LONDON -- I am backing Tullow Oil (LSE:TLW) to surge higher in coming years as it refocuses its attention back to exploration from development.
The company announced last week that sales nudged a mere 2% higher to $2.3 billion in 2012, which in turn pushed pre-tax profit to $666 million, a 4% increase.
Tullow's stellar growth of previous years has stalled, prompting it to alter its business strategy, a move which I believe should accelerate returns to investors.
Divestments to bolster exploration
In the near term, Tullow is expected to divest some of its less lucrative assets in order to strengthen its exploration push. The company announced plans in December to sell its gas assets in the North Sea, and has already put interests in Bangladesh and Pakistan up for sale.
Tullow is instead focussing on more exciting prospects, mostly on the oil-rich plains of Africa -- it plans to drill more than 40 'high impact' wells in Kenya, Ethiopia, Mauritania, Mozambique, French Guiana, Côte d'Ivoire and Norway during 2013.
Longer-term potential justifies high rating
Earnings per share are expected to have advanced 19% in 2013 to 53 pence, according to City estimates, although a 2% dip back to 52 pence is predicted during the following twelve months.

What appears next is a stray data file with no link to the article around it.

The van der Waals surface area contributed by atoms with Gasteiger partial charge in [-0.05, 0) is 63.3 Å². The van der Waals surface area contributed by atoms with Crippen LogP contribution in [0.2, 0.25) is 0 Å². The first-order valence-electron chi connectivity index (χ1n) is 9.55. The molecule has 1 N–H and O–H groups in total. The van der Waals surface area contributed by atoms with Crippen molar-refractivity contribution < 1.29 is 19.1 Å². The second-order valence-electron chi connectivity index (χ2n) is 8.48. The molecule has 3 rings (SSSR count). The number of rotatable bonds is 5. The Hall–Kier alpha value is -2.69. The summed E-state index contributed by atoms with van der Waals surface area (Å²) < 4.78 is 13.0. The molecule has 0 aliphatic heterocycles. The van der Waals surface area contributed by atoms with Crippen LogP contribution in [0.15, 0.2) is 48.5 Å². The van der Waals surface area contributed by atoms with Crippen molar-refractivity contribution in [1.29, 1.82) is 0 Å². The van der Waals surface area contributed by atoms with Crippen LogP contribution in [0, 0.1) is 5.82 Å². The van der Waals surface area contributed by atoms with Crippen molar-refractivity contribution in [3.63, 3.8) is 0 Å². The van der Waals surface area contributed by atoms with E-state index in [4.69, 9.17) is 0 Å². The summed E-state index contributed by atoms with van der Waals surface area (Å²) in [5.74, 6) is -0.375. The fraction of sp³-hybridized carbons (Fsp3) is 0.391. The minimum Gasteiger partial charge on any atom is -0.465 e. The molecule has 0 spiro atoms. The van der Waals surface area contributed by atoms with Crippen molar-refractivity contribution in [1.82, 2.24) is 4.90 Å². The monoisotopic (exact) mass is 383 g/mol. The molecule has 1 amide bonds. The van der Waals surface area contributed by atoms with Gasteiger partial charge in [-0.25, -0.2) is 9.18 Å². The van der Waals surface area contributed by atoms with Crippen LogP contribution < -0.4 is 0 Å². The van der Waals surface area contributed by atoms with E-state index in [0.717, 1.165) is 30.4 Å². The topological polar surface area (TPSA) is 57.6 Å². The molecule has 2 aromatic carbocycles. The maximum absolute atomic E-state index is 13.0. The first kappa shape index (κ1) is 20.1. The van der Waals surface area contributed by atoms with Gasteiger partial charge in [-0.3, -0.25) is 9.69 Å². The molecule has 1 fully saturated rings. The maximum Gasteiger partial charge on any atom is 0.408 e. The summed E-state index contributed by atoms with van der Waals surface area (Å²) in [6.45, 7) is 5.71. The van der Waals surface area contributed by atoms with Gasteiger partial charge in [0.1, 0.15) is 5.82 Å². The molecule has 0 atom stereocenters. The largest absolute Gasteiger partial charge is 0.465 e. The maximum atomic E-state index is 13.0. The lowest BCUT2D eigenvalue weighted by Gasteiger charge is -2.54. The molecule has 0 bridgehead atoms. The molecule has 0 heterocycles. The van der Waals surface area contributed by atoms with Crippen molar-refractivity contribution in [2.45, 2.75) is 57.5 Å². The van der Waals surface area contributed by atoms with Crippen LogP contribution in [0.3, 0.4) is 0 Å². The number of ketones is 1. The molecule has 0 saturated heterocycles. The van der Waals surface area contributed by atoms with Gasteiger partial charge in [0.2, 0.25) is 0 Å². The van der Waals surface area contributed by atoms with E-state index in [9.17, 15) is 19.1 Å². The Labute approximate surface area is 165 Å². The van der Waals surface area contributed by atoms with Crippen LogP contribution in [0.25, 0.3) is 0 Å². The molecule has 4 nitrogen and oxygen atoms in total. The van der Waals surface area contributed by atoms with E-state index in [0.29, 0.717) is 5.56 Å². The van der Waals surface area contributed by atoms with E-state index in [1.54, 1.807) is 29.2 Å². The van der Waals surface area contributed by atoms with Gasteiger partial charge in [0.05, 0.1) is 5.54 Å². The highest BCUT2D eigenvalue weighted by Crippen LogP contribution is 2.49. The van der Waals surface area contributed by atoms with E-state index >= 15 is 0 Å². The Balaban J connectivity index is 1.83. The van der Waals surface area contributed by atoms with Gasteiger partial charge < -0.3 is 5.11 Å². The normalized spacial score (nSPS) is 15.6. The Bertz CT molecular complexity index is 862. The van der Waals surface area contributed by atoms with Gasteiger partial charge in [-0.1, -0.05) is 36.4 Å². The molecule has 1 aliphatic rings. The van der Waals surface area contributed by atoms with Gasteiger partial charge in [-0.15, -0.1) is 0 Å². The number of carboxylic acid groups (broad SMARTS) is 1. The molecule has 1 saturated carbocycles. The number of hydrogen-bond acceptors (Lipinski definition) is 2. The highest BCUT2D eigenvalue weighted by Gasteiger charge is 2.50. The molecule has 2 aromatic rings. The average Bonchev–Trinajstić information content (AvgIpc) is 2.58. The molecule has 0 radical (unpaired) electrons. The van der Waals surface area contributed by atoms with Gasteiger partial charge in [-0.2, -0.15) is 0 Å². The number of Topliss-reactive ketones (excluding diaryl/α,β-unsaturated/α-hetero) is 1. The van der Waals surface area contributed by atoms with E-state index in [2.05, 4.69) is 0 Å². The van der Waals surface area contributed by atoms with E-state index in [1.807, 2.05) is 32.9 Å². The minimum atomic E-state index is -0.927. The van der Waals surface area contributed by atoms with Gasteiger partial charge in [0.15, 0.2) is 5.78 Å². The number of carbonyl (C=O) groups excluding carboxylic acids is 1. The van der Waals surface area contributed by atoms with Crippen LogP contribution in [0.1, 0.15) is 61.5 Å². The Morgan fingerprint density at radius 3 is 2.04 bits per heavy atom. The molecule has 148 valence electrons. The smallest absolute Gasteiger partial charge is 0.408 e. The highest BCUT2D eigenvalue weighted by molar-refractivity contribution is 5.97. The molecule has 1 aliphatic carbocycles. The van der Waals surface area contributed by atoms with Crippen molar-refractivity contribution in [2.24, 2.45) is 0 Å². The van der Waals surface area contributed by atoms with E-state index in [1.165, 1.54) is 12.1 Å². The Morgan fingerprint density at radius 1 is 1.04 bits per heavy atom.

As well, Tullow carries an eye-watering P/E ratio which is expected to last over the medium term -- a reading of 23.5 is anticipated to nudge higher to 23.9 for 2014. And the firm does not even carry the sweetener of an attractive dividend, with a yield of just 0.8% expected for both this year and next.
However, I believe that earnings should rocket over the longer term as the potential of Tullow's key assets is realized.
Tullow discovered the giant South Lokichar basin last year within Kenya and Ethiopia, and is now accelerating activity in the region. The area is believed to consist of a further nine rift basins, each of which is said to be of a similar size to the gargantuan Lake Albert basin in Uganda.
The firm is currently conducting a fifth test at its Twiga South site in Kenya, from which tests in January and February showed a cumulative flow rate of 2,351 barrels of oil per day. Tullow believes the tests could potentially yield Kenya's first commercial flow rates, and is planning to drill up to another eleven exploration and appraisal wells in the area in 2013.
There's gold in them there wells
Like all fossil fuel explorers and producers, Tullow Oil comes with a heightened risk profile. Drilling for oil is often a 'hit and miss' business where the timing, and indeed quantities, of potential payloads are extremely unpredictable.
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